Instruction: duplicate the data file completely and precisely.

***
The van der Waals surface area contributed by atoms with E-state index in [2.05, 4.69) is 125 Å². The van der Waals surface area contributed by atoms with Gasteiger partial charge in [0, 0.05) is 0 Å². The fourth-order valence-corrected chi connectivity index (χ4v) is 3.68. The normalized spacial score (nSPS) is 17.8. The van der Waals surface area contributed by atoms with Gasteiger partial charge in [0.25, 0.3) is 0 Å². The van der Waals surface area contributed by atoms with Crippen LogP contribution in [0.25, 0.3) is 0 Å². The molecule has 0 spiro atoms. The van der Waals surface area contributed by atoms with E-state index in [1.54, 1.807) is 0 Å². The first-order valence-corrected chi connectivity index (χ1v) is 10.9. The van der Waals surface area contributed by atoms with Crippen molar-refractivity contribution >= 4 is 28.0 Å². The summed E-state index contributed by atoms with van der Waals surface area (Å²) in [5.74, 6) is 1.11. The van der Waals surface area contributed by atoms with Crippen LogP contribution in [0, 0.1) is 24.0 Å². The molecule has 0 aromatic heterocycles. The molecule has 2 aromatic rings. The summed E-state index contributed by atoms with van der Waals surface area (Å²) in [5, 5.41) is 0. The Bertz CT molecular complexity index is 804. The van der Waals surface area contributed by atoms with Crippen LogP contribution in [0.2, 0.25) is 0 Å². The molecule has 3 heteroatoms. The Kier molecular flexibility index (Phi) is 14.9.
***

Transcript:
The van der Waals surface area contributed by atoms with E-state index in [2.05, 4.69) is 125 Å². The van der Waals surface area contributed by atoms with Gasteiger partial charge in [0, 0.05) is 0 Å². The fourth-order valence-corrected chi connectivity index (χ4v) is 3.68. The normalized spacial score (nSPS) is 17.8. The van der Waals surface area contributed by atoms with Gasteiger partial charge in [0.25, 0.3) is 0 Å². The van der Waals surface area contributed by atoms with Crippen LogP contribution in [0.25, 0.3) is 0 Å². The molecule has 0 spiro atoms. The van der Waals surface area contributed by atoms with E-state index in [1.54, 1.807) is 0 Å². The first-order valence-corrected chi connectivity index (χ1v) is 10.9. The van der Waals surface area contributed by atoms with Crippen molar-refractivity contribution >= 4 is 28.0 Å². The summed E-state index contributed by atoms with van der Waals surface area (Å²) in [5.74, 6) is 1.11. The van der Waals surface area contributed by atoms with Crippen LogP contribution in [0, 0.1) is 24.0 Å². The molecule has 0 aromatic heterocycles. The molecule has 2 aromatic rings. The summed E-state index contributed by atoms with van der Waals surface area (Å²) in [5, 5.41) is 0. The Bertz CT molecular complexity index is 804. The van der Waals surface area contributed by atoms with Crippen LogP contribution in [0.2, 0.25) is 0 Å². The molecule has 3 heteroatoms. The Kier molecular flexibility index (Phi) is 14.9.